It was announced last Monday that Tim Nickens, long time Editor of Editorials at the Tampa Bay Times, is retiring this spring. That claim of “retirement” might have been believable if the Times had not announced a 10% “temporary” pay cut for all full-time staff just two days later.
Nickens, 60, has long been the wingman for Times CEO and chairman Paul Tash. Along with other senior executives, Tash will take a 15% temporary pay cut starting tomorrow. That pay cut is likely a financial pin prick for Tash, who has been harvesting a half million dollar a year salary for several years as he steered the S/S Times towards iceberg after iceberg.
The “substantially improved financial results and consistent operating profits” Tash wrote about three years ago have evaporated (if they were even real). Yet neither the Times board nor the Poynter Institute have apparently questioned Tash’s pay during the decline of the Times. Only now must pay be cut, and it must be 10% across the board, thus hurting the lowest paid staff the most.
Cutting Tash’s pay to under $100,000 a year, temporarily of course, just until the ship is righted, was not part of the plan to rescue the Times. Was such a morale boosting move even considered?
One of Tash’s business decisions was a short-sighted and ethically conflicted one three years ago: to have the Times borrow money from a company called FBN Partners, which then got to hold Times’ buildings and land as security. The conflict lies in that Tash and his wife are also investors in FBN Partners.
However, the most damaging aspect of that move was that Tash effectively turned the Times in to a profitable circular. “Profitable” for whom remains to be seen.
In the publishing business, a “circular” is an advertisement which is distributed to a large number of people. What the Times has been advertising is “transit taxes” to benefit Jeff Vinik and other moneyed people, and whatever else benefits the Times’ lenders.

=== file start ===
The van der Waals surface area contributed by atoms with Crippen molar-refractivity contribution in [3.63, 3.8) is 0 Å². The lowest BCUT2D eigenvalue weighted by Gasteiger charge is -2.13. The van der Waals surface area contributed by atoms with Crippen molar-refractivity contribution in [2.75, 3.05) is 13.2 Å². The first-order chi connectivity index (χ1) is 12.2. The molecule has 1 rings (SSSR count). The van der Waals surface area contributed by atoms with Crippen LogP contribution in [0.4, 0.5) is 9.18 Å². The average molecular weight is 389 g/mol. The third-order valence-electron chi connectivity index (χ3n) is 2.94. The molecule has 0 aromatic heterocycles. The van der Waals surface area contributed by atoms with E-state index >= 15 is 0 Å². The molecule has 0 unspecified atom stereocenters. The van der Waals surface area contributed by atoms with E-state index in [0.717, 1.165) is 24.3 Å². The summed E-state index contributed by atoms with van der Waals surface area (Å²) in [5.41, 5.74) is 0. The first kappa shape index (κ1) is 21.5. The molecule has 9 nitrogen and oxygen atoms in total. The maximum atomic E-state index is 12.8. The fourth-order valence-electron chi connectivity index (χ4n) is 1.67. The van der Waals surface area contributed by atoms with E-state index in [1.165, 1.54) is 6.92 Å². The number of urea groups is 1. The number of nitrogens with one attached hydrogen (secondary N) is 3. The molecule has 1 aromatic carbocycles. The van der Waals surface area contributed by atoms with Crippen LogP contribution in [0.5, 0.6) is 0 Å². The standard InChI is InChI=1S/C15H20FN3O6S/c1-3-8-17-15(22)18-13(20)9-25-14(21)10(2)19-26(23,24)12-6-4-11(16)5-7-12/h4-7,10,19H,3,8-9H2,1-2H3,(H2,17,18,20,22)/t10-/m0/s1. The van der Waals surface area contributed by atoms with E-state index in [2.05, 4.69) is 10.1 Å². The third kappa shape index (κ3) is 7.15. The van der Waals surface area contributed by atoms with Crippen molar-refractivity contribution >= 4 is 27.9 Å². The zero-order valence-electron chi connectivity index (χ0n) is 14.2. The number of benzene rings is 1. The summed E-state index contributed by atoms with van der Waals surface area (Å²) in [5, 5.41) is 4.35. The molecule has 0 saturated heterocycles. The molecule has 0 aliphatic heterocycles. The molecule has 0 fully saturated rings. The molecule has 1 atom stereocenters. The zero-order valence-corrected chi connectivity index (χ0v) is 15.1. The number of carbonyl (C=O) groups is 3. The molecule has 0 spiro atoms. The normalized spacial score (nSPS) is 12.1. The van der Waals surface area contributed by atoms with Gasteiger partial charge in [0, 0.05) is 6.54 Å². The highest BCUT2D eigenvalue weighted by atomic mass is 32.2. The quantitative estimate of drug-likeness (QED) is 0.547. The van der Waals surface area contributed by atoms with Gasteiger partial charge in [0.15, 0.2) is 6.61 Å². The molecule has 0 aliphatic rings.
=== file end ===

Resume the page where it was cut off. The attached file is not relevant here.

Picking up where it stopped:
The public, both on the right and on the left, noticed the Times’ sleight of hand. In part, this caused the declining circulation and plunging ad sales, which in turn led to the present 10% pay cut. The newspaper business is tough, but papers around the nation manage to survive by keeping the trust with their readers.
We are not alone locally in our long-running skepticism about what is really going on at the Times. However, establishment local media all used the Times’ claim of “temporary” pay cuts in their headlines (e.g. here and here). What is more likely to be “temporary” is the Times’ staff’s continued employment.
If the gig is well and truly up, expect Tash to also “retire” at the most opportune moment for Paul Tash. After all, “common decency” dictates a few weeks pass between his departure, the Times’ demise, and Tash’s next role: cashing in as a part-owner of FBN Partners.
There could be a future battle between FBN and the federal Pension Benefit Guarantee Corporation, which holds liens for $103 million against all of the Times’ property. Also here, common decency dictates what the outcome of any such battle should be.
Until then, as it has been for the last few years, the coin flip betting line remains the same: “heads” means Paul Tash wins, “tails” means Times’ staff lose.
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